Dozens of pictures lined the wall, labeled with short but sweet captions describing military moves through teens' perspectives. This scene was at the Torpedo Art Factory in Old Town Alexandria, Virginia on October 2nd, 2022. Three other fellow Bloom members and I attended this event called Through Our Eyes: Finding Home Again, sponsored by Blue Star Families (BSF) and Community Building Art Works (CBAW). We attended to represent Bloom and share the organization’s ideologies and goals.
As a military teen, I thought this event was put together really well. The event not only showcased the photos taken, but the artists as well. Their creativity shined through the printed photographs. There were pictures of the little numbered stickers put on furniture when moving, last photographs of friends together, and a countdown timer of someone’s last events in their former state. There was also a picture of an artist's soccer cleats and goalie gloves bagged up, something I can personally relate to.
Getting to speak to these artists was also another enjoyable experience. I heard about their sadness of moving yet again, but I also heard a lot of excitement with getting to see new places and meet new people. I was able to relate with them, unlike with my other civilian friends. Some artists told me, taking pictures is how they coped with moving once more. We talked about our former duty stations and shared experiences.
As Bloom team members, Kaitlyn Hsu and I were asked to speak at this event. In a crowded room, we talked about how Bloom understands coping through creating and how we can help connect military kids with one another. The setting was fitting - with fellow photographers and artists surrounding the suite, the Torpedo Factory felt very professional. Just looking around I felt inspired to create; I just wanted to continue exploring. I got to meet the event’s organizer, Seema Reza, and she was so grateful and happy to be part of this project.
In response to our prompt, Reza said, “I’ve been working in the military space for more than a decade, with veterans, service members, military healthcare, and spouses and caregivers—and not being military myself, have devoted a lot of time to trying to understand, but have found so few creative accounts of the experience of military kids and teens. I was genuinely curious about the experience of being at this age of internal transformation and experiencing so much transformation and change externally as well.”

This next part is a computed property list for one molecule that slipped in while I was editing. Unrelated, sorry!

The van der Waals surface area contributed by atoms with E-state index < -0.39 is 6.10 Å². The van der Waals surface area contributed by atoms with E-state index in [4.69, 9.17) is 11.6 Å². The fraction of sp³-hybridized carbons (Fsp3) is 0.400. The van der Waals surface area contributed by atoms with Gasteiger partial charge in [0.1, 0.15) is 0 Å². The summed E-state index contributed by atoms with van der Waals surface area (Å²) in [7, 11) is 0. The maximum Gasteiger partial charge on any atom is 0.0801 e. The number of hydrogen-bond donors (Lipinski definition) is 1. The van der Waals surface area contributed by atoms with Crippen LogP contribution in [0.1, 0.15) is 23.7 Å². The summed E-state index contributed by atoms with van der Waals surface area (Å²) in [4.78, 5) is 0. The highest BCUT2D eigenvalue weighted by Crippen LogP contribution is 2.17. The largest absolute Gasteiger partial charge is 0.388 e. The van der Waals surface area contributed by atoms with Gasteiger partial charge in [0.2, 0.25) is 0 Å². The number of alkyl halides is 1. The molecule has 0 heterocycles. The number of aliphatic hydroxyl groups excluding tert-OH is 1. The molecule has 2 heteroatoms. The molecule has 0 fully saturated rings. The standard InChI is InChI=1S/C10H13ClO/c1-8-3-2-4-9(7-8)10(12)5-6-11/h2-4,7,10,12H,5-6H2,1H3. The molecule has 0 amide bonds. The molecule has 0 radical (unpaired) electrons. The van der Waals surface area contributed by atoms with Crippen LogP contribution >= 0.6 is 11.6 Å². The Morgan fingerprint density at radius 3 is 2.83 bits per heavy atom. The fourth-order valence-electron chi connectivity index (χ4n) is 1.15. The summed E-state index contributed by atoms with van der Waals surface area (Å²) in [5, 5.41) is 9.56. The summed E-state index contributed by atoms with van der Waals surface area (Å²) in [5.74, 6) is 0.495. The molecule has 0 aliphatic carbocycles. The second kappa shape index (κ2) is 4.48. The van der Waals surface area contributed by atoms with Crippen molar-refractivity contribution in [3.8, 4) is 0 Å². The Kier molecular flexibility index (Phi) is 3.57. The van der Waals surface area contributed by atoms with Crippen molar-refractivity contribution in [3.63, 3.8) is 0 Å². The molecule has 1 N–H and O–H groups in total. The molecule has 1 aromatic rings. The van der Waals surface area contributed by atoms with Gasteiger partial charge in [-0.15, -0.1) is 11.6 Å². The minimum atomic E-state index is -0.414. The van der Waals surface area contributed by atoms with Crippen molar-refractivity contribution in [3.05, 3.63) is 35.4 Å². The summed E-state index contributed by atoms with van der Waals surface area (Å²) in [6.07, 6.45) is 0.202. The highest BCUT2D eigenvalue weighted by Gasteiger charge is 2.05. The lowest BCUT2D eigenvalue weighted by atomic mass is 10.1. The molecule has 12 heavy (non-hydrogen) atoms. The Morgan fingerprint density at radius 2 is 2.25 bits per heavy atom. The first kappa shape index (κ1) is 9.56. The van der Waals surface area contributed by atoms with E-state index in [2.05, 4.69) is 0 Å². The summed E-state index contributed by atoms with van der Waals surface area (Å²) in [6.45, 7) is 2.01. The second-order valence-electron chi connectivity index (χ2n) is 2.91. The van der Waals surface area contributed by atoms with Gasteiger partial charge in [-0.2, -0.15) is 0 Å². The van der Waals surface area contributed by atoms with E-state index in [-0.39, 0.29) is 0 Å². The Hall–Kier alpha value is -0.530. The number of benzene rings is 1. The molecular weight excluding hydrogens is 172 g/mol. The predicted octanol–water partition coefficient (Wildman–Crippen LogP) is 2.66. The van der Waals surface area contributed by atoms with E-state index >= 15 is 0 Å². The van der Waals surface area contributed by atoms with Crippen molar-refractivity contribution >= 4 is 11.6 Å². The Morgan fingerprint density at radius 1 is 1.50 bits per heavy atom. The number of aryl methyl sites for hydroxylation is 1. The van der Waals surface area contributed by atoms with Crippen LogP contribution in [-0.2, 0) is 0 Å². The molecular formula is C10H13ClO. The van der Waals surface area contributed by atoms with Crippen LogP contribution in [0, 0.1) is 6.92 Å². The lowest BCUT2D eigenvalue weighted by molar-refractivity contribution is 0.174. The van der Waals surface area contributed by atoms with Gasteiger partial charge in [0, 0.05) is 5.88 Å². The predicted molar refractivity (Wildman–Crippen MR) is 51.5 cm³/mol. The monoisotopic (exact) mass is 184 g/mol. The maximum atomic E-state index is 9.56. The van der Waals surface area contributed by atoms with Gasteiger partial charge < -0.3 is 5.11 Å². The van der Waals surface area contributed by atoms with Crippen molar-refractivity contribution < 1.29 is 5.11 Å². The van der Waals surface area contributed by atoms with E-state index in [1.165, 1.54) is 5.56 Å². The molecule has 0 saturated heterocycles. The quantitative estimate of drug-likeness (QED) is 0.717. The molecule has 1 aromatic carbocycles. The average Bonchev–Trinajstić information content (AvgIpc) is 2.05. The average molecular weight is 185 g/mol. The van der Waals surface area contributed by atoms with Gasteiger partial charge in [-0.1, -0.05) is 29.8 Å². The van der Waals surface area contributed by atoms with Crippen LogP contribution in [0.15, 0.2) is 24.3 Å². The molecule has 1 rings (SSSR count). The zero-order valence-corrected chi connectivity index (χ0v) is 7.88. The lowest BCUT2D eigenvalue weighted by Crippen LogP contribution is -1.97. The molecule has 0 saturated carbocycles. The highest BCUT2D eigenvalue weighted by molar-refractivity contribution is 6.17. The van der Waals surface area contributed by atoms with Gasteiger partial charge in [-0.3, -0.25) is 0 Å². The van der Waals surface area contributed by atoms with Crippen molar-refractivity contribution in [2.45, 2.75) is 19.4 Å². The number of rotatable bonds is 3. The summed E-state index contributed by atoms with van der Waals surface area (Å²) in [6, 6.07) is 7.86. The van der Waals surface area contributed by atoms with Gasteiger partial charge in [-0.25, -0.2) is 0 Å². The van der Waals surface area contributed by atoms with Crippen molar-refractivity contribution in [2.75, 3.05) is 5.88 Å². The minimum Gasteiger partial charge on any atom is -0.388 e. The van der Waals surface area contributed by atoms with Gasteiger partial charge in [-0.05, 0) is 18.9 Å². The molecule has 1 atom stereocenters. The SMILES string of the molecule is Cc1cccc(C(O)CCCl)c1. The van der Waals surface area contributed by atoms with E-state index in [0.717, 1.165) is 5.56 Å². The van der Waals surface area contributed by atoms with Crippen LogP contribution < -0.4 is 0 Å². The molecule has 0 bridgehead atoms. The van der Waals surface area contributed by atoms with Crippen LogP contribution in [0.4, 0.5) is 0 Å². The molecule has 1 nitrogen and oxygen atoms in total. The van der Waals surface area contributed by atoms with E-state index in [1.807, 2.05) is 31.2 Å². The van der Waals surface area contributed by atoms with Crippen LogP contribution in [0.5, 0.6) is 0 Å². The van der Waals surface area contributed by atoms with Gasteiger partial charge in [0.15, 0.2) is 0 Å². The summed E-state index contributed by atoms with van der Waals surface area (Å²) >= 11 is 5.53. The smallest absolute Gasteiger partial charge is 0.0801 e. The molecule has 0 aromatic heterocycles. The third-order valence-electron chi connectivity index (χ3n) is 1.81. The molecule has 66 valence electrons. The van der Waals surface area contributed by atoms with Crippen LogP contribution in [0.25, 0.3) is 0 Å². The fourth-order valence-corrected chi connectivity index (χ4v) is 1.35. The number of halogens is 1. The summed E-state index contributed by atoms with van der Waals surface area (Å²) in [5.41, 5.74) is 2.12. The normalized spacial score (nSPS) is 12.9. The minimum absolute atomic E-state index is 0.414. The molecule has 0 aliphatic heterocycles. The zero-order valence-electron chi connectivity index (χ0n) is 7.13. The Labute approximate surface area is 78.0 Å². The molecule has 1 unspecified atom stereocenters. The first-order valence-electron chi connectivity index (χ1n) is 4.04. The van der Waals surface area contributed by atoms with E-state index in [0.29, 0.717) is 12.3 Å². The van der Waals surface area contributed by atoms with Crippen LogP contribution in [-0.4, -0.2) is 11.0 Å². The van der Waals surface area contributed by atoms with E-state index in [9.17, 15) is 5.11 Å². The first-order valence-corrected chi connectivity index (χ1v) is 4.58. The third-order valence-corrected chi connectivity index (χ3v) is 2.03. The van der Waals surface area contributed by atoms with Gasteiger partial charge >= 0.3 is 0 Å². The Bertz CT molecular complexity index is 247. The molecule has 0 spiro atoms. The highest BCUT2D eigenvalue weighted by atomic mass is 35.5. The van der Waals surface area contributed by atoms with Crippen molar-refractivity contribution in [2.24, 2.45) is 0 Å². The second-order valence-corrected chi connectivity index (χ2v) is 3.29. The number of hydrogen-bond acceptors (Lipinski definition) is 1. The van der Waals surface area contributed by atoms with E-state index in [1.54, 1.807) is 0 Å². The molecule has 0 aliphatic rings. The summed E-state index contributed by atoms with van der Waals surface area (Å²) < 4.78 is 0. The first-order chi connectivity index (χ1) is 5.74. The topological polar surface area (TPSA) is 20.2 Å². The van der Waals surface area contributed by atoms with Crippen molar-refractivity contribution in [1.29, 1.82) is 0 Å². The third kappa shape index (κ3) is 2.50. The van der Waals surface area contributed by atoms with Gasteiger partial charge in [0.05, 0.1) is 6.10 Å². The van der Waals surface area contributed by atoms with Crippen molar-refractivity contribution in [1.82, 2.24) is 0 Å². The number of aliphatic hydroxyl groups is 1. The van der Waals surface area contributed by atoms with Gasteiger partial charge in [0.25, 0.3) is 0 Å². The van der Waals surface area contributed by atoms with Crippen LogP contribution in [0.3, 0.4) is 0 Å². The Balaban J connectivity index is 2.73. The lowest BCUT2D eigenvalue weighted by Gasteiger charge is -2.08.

I had the opportunity to meet one of the project sponsors from BSF - Julie Riggs. When I asked her why this project was so important to BSF, she replied, “Through the project, we were able to hear from the teens and see in their photos what the PCS experience was like from their point of view. The project was especially important to me as Chapter Director, and to Blue Star Families because it gave a voice to our military teens and allowed us to better understand the fears, trials, and tribulations, as well as the hopes and excitement these teens felt during their journey to their new homes. It also gave our group of teens who worked on the project an opportunity to connect with other teens who were going through the same things they were and through that common ground, build connections with other military teens who would be living in their new community.”
The whole exhibit was wonderful and the atmosphere embodied the energy of the artists’ work. Being able to see the photographs by these teen artists was amazing, especially because I could relate to them at a deep and emotional level. Having the opportunity to speak in front of these organizations and artists and share our objectives and our stories was an experience I’ll remember and appreciate for a long time to come.